Why else would a black man in Spokane have to work 18 hours a day at three jobs just to afford a house, during a time when it was unheard of for white families to hold more than one job? No one can fault Barron for doing what he had to do to survive. But surely, white Spokane should acknowledge that we have done him wrong. Why was the Spokane Club one of the few places to hire blacks? Why isn’t the newspaper asking these questions?
The club’s purpose is to make white men feel as superior as possible. Coincidently, that is the purpose of racism, and the reason why blacks have always been given the jobs few whites would tolerate.
No, racism is not explicit policy, and individuals may have acted without policy guidance, but these are lame excuses accepted only by whites. Since Barron had to practically give away his million-dollar services to Spokane, perhaps Spokane should now pay the back wages he and others deserve. A million dollars might be an appropriate gesture. Cris M. Currie Mead
Bias in death penalty opposition?
Interesting, all those letters to this newspaper crying out for sparing the life of a white racist who killed almost 200 men, women and children. Yet, I’ve seen no letters begging for mercy for the black man who killed two white women here in Spokane.
It makes me wonder exactly what creed those letter writers are actually supporting. Teresa T. Keene Spokane
PEOPLE IN SOCIETY
Apology for slavery important
I agree with Donna Britt’s column about an apology to blacks for slavery.
Most Americans find it hard to apologize for a mistake, and one of the many polls taken on the subject found that some 46 percent of Americans don’t believe an apology to blacks is necessary.
When questioned on the issue, several people wanted to know why. They all said an apology wouldn’t change anything. The House majority leader even scoffed at the idea, saying it would do nothing for children. America has finally apologized to Japanese Americans for their unfair incarceration during World War II, to Native Americans for broken treaties and to blacks for the infamous Tuskegee experiment. Sometimes it takes a while, but America has shown it can apologize for its mistakes.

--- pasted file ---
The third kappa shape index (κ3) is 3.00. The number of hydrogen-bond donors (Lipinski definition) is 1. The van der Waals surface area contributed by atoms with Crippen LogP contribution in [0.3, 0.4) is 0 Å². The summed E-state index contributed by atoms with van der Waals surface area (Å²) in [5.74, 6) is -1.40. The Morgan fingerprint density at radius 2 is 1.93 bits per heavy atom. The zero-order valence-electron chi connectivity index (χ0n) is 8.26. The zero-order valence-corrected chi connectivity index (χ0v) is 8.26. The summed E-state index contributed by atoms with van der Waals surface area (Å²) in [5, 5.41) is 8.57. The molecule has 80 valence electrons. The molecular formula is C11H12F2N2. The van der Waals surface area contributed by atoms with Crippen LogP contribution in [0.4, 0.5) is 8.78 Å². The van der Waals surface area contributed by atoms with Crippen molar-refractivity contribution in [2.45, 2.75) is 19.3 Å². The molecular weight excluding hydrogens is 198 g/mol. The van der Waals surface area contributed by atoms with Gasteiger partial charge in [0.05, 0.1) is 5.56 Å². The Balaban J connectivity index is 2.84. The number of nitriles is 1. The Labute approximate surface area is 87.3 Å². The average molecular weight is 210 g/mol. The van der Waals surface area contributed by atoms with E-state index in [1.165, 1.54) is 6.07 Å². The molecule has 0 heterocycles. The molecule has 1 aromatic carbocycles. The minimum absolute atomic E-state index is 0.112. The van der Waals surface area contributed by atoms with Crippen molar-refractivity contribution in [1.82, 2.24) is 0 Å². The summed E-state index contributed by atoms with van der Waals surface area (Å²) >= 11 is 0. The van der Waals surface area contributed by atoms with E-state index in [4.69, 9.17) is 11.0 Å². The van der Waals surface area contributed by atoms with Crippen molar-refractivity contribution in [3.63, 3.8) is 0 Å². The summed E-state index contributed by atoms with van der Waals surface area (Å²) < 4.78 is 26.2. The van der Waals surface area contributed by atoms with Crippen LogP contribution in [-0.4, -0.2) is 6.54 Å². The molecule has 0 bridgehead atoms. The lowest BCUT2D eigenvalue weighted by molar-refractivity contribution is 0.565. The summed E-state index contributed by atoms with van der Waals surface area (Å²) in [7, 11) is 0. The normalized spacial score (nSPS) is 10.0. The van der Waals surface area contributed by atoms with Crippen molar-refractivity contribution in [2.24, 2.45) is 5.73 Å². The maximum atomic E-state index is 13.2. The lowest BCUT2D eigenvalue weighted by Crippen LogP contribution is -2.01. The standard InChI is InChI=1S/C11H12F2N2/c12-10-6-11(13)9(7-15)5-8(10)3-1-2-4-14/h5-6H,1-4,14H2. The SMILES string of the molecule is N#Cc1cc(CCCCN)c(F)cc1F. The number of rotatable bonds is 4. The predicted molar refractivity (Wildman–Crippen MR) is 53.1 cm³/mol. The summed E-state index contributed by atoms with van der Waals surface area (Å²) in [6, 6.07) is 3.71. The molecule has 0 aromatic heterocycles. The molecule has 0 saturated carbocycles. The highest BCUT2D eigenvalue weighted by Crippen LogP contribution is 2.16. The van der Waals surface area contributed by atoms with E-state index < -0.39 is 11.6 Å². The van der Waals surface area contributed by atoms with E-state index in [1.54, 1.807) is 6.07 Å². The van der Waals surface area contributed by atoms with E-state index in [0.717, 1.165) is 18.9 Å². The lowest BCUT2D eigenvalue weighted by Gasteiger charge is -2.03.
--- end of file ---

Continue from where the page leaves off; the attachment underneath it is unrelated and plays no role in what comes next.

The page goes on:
I disagree with those who say an apology is unnecessary. An apology would do two things. A sincere apology wouldn’t admit responsibility for slavery, or change anything, as no one alive today is responsible for slavery. It would recognize and express sorrow that such a horrible thing ever existed in the United States.
To err is human and to apologize for an error is also human. An apology to blacks for slavery would be balm and dressing in our salad bowl of a society. Wallace R. Baucom Colville, Wash.
EWU situation misrepresented
As president of the faculty union at Eastern Washington University, I take issue with Tom McArthur’s views (“EWU top-heavy and badly led,” Letters, June 18).
McArthur, as the classified staff union president, should know that, since 1995, “shared governance” between faculty and administration only covers curriculum issues through the academic senate.
Faculty working conditions and compensation are covered by a contract between the administration and the United Faculty of EWU.
UFE recognizes that EWU’s long-term future as a strong, vibrant university lies in its commitment to its junior faculty. To safeguard the continued employment of such valuable faculty during this period of declining state support, UFE has negotiated with the administration measures to specifically address continued employment of these tenure-track faculty members.
These measures include for the 1997-98 academic year: suspension of the faculty merit program ($800-$1,000 per person), allowing flexibility for faculty to switch to crucial non-teaching positions (e.g. advising) temporarily and for senior administrators giving up state-funded 3 percent cost-of-living increase by commensurate reduction in work. This agreement was ratified by a 94 percent positive vote by the UFE membership.
UFE remains dedicated to making this agreement work in the best interests of its members, other faculty members and the university. Jeff A. Corkill, president United Faculty of Eastern, EWU, Cheney